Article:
First Post: Fifth week of the Great Fast

Since ByzCath has recently released an amazing post upon the Great Fast, I would like to share it with our viewers since this is an outstanding witness to the Lord and His Grace.

The icon is of the Ladder of Divine Ascent. In his spiritual classic book of the same name St. John Climacus (whom we commemorate on the Fourth Sunday of the Fast) compares the stages of spiritual growth to the steps upward to heaven on a ladder. At the top of the ladder is Christ, coming from heaven. The goal of the spiritual life is theosis (growing towards God). We are reminded that the meaning of the Fast is so that “you may escape from the corruption that is in the world because of passion, and become partakers of the divine nature.” (2 Peter 1:4)

Isaiah 38:1-6 – In those days Hezeki’ah became sick and was at the point of death. And Isaiah the prophet the son of Amoz came to him, and said to him, “Thus says the LORD: Set your house in order; for you shall die, you shall not recover.” Then Hezeki’ah turned his face to the wall, and prayed to the LORD, and said, “Remember now, O LORD, I beseech thee, how I have walked before thee in faithfulness and with a whole heart, and have done what is good in thy sight.” And Hezeki’ah wept bitterly. Then the word of the LORD came to Isaiah: “Go and say to Hezeki’ah, Thus says the LORD, the God of David your father: I have heard your prayer, I have seen your tears; behold, I will add fifteen years to your life. I will deliver you and this city out of the hand of the king of Assyria, and defend this city. (RSV – Part of the reading for the Sixth Hour on the Fifth Monday of the Fast)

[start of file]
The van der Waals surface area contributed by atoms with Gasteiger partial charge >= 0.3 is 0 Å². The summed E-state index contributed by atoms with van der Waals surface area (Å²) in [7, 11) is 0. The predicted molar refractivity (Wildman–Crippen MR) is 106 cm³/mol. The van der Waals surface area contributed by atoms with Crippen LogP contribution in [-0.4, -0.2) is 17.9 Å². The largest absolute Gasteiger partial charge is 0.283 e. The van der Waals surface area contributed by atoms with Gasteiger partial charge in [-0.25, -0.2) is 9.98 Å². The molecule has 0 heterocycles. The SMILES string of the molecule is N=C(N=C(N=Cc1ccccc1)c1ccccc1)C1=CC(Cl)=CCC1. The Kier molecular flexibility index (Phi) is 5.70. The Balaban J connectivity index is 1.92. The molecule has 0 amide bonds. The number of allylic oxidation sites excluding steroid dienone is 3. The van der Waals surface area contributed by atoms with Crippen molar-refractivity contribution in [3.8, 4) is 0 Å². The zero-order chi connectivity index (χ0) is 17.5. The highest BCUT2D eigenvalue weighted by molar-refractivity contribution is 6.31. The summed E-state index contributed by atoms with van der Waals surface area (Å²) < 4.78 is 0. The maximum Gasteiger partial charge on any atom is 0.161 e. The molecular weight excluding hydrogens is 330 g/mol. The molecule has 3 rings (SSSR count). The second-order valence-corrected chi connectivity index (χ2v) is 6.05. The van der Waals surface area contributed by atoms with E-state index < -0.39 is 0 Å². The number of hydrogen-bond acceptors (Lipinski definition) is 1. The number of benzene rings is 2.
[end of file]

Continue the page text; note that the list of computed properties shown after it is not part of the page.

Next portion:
The power of repentance – Do you want to know the power of repentance? Do you want to understand this strong weapon of salvation and the might of confession? By confession Hezekiah routed 185,000 of the enemy. That was important but it was nothing compared with what else happened. The same king’s repentance won the repeal of the sentence that God had passed on him. When he was sick, Isaiah had said: “Set your house in order; for you shall die, you shall not recover.” What expectation was left? What hope of recovery was there? The prophet had said, “You shall die.” But Hezekiah remembered what was written: “In returning …you shall be saved.” He turned his face to the wall, and from his bed of pain his mind soared up to heaven (for no wall is so thick as to stifle fervent prayer). He said, “Lord, remember me.” … He whom the prophet’s sentence had forbidden to hope was granted another fifteen years of life. (St. Cyril of Jerusalem)

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